Beyond The Classics
The general popularity of tequila and Margaritas has evolved so that newer operations are expanding their use beyond the classic cocktail. At Leyenda, which opened in Brooklyn, NY, this past May, co-owner Ivy Mix wanted to create a pan-Latin operation that also showcases pisco and cachaça. But tequila and mezcal keep surging to the top.
“What’s amazing is that when I opened, even though I’m a big fan of mezcal, I didn’t expect people to know much about it—or tequila, for that matter. But the people who come in here are very knowledgeable,” says Mix.
That’s now happening at bars and restaurants around the country: Agave aficionados often know as much or more than an operation’s staff about origin, production, region and type of agave.
The leading tequila cocktail at Leyenda is La Sonambula, made with jalapeño-infused blanco tequila, lemon, chamomile, molé bitters and Peychaud’s bitters. Also popular are Lil’ Smokey (mezcal, cachaça, pineapple, sage, lime), Palo Negro (reposado tequila, palo cortado sherry, blackstrap rum, demerara, Grand Marnier, orange oils) and Cabezaso (mezcal, Irish whisky, Lillet Rose, blanc vermouth, elderflower, molé and habanero bitters and lemon oils).
Leyenda cocktail prices are typically $12 to $13. These drinks do well, Mix says, because customers are ready to stretch when it comes to agave spirits.
“People generally really seem to like agave spirits now,” she says. “They seem new, especially the more obscure types like bacanora or sotol [distilled from the desert spoon plant and typically made in the Mexican state of Chihuahua], even though they have been around for centuries.”
The general popularity of agave spirits has spurred growth of mezcalerias all over the country. Lane Harlan opened Clavel in Baltimore this past June with a mezcal-focused menu.
“We focus on education,” says Harlan. “People often don’t even understand that mezcal is related to tequila—they have no idea what it is.”
To provide that educational aspect, she presents the mezcals on the menu by the plant species, a useful hook to cut through any basic confusion about what mezcal is. (Mezcal can be made anywhere in Mexico from a number of different agave types; the chief difference between tequila and mezcal is the production processes.)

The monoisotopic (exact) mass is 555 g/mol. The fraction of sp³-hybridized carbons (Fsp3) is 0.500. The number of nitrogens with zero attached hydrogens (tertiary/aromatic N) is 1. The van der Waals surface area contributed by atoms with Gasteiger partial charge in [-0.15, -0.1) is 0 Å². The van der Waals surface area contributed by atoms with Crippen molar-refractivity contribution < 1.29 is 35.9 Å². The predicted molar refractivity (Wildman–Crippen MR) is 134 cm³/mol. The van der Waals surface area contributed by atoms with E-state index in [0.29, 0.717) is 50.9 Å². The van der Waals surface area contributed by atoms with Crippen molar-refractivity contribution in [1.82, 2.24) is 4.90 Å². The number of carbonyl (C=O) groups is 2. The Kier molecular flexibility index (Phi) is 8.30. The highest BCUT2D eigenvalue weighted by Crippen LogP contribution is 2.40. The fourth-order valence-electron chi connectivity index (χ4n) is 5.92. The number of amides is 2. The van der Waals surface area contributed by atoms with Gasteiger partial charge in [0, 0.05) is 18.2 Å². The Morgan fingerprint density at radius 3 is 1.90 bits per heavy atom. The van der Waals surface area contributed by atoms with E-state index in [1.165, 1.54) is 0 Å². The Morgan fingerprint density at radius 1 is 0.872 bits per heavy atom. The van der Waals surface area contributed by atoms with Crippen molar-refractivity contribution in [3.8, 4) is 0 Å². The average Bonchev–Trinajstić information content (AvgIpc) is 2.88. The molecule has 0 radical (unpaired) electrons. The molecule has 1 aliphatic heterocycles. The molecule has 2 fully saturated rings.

Clavel stocks more than 50 agave spirits, including some samples of mezcal that Harlan brought back from Oaxaca herself to show the difference with some of the very small-batch spirits.
To encourage experimentation, Harlan keeps prices low and offers full and half pours of mezcal—even of the rare and pricey Del Maguey pechuga. Cocktails range from $9 for a Margarita to $13 for a glass-aged sotol Negroni; most are priced at $11 or $12. For mezcal pours, . oz.- and 1 .-oz. pours are priced at $4 and 8 for Espadin, Wild Cupreata and Espadin Reposado, and $5 to $10 for Wild Tobala.
Flights of mezcal served with a side of sangrita change weekly: Recent flights included examples from three states in Mexico and one with only spirits made with wild agaves.
Harlan also encourages bottle service for large dinner parties, something more traditionally limited to nightclubs. “This way, our Oaxacan-style food and drink go together the way it would in Mexico—everybody sips a few shots with their meal and you crush the bottle easily.
She keeps bottle prices low as well, charging $60—about twice local retail—for El Buho mezcal. “That makes it really easy for people to have a nice time,” Harlan adds. A 10-oz. vial for table sipping of El Buho Espadin is priced at $24.
Among the brand-new mezcalerias is Espita, down the road from Clavel in Washington D.C. Josh Phillips, partner, general manager and a master mezcalier, stocks the place with about a dozen tequilas and some 80 mezcals.
He, too, serves mezcals in a flexible manner: 1-oz. 2-oz. and 6-oz. portions, with the first served in tiny copitas, the second in votive candleholders and the third in apothecary bottles accompanied by copitas.
For flights, Phillips gathers mezcals of different years, such as Fidencio Pechugas from 2012, 2013 and 2014, or three made with Karwinskii varietals—Koch El Barril, Fidencio Madrecuixe, and Pierde Almas Tobaziche.
The Espita menu is broken into broad agave groups: Espadin as the largest gets its own space, with useful information about various other types, including tepazate and tequiliana.
Bartenders are playing around with mezcal in their cocktails. For his Young At Heart, bartender Patrick Natola at Sable Kitchen & Bar in Chicago mixes Vida mezcal, Tempus Fugit creme de cacao, vanilla syrup and chocolate bitters for a whippedcream- topped winter warmer.
At Don Chido, the Mezcal Smash (Vida mezcal, blackberry and crushed pineapple) sells well, Garza says.
The cocktail list at Espita is modest—three each from categories of highball, shaken, and boozy. But even a mezcaleria needs to have an easy way into mezcal for novices. So Espita serves a Margarita variant called Mayahuel, made with Fidencio Clasico mezcal, curaçao, lime and agave, served with worm salt.
Jack Robertiello is a spirits writer based in Brooklyn, NY.